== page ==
While the leading pair started up towards the right towers I was delegated to scout up the easier left towers in order to determine the highest tip towards which we should aim. I scrambled onto the brow of the south pillar, piled my cairn at the edge and admired the mist dispersing from the depths of the chasms and corries of the mountains. I decided on the highest objective and returned to join my companions. Brown had led a crack and Matheson was moving up a right branch to the skyline and away from the highest tip. Our impetus took us up a pocked bulge to our top. It had taken ten hours since we had left our bivouac site. We had straddled the pillars but we were separated from the tip by 100 feet of impossible rock. We would have to retreat and try again if we wished to touch the true top but by standing at the upper edge of our top and by raising an arm aloft it was possible to concede that at least our finger tips were higher than the true top. We felt that we had gained a moral and metaphorical victory. We'd made the Twin Pillars of Pamiagdluk. There was little difficulty in abseiling down the steep walls up which we had toiled so assiduously. A firey sunset flared behind the Land of the Towers while we crossed onto the snowfields, collected our bags and glissaded with weary limbs down to our hide-outs. Our dinner was the lunch we had never touched in the zest of the long hours on the wall. It had been a hard day.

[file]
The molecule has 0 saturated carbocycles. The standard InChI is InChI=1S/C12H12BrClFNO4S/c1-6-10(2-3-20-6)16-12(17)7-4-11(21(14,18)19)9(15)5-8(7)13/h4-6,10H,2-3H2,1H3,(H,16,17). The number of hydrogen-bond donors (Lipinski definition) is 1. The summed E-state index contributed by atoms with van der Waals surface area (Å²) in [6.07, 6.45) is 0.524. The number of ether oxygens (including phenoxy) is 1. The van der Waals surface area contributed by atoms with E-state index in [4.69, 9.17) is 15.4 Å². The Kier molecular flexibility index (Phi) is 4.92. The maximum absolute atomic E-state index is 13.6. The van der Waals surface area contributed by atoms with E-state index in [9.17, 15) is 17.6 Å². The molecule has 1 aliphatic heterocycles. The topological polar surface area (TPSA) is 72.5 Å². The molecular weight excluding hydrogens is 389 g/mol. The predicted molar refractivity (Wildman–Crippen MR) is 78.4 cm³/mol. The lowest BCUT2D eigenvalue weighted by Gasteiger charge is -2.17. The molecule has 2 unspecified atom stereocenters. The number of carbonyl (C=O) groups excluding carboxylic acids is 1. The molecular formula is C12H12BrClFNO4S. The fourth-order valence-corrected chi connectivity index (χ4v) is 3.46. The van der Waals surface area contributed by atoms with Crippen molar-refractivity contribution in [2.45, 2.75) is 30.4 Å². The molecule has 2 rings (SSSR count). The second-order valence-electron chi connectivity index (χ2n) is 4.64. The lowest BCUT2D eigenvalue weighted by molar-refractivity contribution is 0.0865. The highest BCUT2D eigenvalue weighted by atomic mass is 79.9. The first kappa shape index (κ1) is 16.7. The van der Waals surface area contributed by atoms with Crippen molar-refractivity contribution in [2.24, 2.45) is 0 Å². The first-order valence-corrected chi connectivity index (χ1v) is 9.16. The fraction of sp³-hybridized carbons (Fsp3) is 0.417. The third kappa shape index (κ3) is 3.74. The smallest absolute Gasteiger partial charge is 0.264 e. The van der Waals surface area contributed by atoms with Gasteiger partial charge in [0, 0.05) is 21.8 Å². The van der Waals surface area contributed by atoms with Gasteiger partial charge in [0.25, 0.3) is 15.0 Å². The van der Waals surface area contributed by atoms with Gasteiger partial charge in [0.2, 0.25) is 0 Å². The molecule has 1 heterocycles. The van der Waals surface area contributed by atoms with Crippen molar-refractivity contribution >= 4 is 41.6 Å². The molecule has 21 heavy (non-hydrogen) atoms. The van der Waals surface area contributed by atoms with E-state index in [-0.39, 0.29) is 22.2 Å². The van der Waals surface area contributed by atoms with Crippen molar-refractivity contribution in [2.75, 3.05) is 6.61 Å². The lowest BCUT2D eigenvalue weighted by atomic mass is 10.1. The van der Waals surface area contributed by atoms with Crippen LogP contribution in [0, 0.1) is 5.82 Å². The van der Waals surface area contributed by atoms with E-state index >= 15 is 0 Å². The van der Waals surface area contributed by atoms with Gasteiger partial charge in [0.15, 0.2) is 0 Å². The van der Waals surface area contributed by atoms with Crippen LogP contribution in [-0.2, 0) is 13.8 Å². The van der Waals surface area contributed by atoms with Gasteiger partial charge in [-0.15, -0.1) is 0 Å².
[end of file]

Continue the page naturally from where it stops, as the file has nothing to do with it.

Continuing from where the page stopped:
Light rain fell during darkness, spattering off the stones and dripping round the edge of our private lairs. There was no rush to rise until the morning warmth made our skimpy breakfast a more pleasurable event. By midday we were home, some plunging into the refreshing pools to revive their flagging bodies. It began to cloud chillily over with a southeast wind bringing the icefloes drifting in from the more open channels of sea between us and our next islands to the south. Soon it was coming in at about 3 miles an hour, dragged inward by the flowing tide. Our supper under the sunset clouds dispersing on the high winds was grilled trout heated on the fire.
On viewing the sea from the wee hill behind the camp it was plain that once beyond a thick ice necklace close to us the water was open towards the south. There wasn't any question that we were free to sail onward.